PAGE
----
Greg Bennett had a homeowner’s policy through State Farm that insured him for losses arising from theft of his property at his residence. The policy also covered theft of trees, shrubs and plants on the property. The police did not define “theft.”
Summary in 60 Words or Less: A marijuana grower possibly can recover on an insurance claim for lost property when police seize marijuana from a home if the search warrant is improper, however in this case summary that did not take place. Nonetheless, if slightly different facts were present, the court suggests, the insurance company may be obligated to pay such a claim.
In August, 2007, police officers with the Costa Mesa Police Department executed a search warrant at Bennett’s residence, authorizing the officers to search for and seize marijuana. When the officers arrived at the property, they immediately saw Bennett’s twelve marijuana plants and dug them up. They also seized two freezer bags of marijuana, as well as a tray containing loose marijuana and rolling papers.
Bennett was then charged by the District Attorney with unlawful cultivation and possession of marijuana. However, he was successful in having the charges dismissed, arguing that his possession of the marijuana was legal under the Compassionate Use Act (California Health and Safety Code § 11362.5) for medical purposes and that the warrant was improper, as it was supposedly based upon a conversation he had six years earlier with a police officer.
Bennett then petitioned the criminal court for the return of the marijuana, but the judge denied the petition. The police then destroyed the marijuana.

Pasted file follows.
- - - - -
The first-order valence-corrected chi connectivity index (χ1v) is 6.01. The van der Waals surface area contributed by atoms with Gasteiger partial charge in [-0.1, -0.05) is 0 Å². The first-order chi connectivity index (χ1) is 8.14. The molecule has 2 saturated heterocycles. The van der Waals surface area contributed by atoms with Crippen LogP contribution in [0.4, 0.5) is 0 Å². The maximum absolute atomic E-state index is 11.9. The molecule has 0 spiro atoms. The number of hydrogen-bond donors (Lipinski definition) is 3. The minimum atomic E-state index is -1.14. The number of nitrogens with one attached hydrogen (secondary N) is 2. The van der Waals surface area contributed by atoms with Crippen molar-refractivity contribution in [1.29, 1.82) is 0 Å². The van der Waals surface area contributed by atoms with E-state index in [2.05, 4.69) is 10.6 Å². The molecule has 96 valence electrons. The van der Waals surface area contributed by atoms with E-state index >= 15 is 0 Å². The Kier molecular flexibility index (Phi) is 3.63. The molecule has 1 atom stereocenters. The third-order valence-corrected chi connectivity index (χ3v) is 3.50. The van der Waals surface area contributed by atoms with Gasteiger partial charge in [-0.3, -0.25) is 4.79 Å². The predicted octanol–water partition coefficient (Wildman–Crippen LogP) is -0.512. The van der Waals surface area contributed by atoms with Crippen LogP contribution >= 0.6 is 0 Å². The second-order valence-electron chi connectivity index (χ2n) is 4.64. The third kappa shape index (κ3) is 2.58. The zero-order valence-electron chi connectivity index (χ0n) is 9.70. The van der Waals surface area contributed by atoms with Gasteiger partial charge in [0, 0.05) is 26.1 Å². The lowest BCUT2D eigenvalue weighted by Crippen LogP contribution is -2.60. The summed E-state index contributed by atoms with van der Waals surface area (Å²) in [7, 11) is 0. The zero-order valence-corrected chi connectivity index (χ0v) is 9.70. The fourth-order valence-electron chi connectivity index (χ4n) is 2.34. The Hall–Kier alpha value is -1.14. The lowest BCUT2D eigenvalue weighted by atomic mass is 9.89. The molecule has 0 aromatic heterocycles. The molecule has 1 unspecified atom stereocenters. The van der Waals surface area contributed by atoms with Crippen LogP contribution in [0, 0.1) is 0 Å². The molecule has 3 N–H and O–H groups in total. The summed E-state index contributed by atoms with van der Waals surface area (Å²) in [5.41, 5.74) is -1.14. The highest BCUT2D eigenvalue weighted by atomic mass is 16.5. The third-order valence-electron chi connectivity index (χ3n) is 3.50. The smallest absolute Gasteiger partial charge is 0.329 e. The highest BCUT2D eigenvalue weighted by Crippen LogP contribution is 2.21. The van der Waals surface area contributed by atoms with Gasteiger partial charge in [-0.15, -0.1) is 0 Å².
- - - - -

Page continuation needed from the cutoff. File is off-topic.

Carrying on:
Bennett did not give up at that point. He filed a claim with State Farm Insurance for monetary compensation for the value of the marijuana destroyed, which he estimated at $98,000. Bennett maintained that the marijuana was stolen by the police.
State Farm denied the claim and Bennett sued State Farm in civil court for breach of contract (the insurance policy) and breach of the implied covenant of good faith and fair dealing (bad faith). In response, State Farm filed a motion to dismiss the complaint, maintaining that the police did not have the criminal intent to steal because they seized the marijuana pursuant to a valid search warrant. The trial court granted the motion and Bennett appealed to the Fourth District Appellate Court.
In reviewing the trial court’s ruling the Appellate Court first noted that the State Farm policy did not define “theft.” So using the ordinary and common meaning of theft, the court evaluated whether the police had a criminal intent to steal or permanently deprive Bennett of the marijuana. Since the officers’ taking of the marijuana was pursuant to a search warrant, which gave the officers the right to take it, there was no criminal character to the taking.
Bennett then argued that since the search warrant was based on a false warrant application, the seizure was criminal in character. The Appellate Court disagreed, finding there was no conspiracy among the officer who filled out the warrant application and the officers who executed the warrant and took the property. The Court even went so far as to say that it must presume the officers acted in good faith unless Bennett could show otherwise, which he did not.
Consequently, Bennett was left empty-handed and an insurance company kept its policy proceeds. It is unknown if Bennett sued the City of Costa Mesa for abuse of process, but the opinion mentioned nothing of this, so we believe he did not do so.
For more information about search warrants and recovering property seized during an arrest, click on the following articles:
- The Police Took Your Money, So You Usually Get It Back, Plus Interest
- Insufficient Affidavit for Warrant Does Not Mean Search Is Always Invalid
- Strong Marijuana Smell Does Not Justify Warrantless Search of Hotel Room
For case summaries of selected cases our firm has handled, click here
Greg Hill & Associates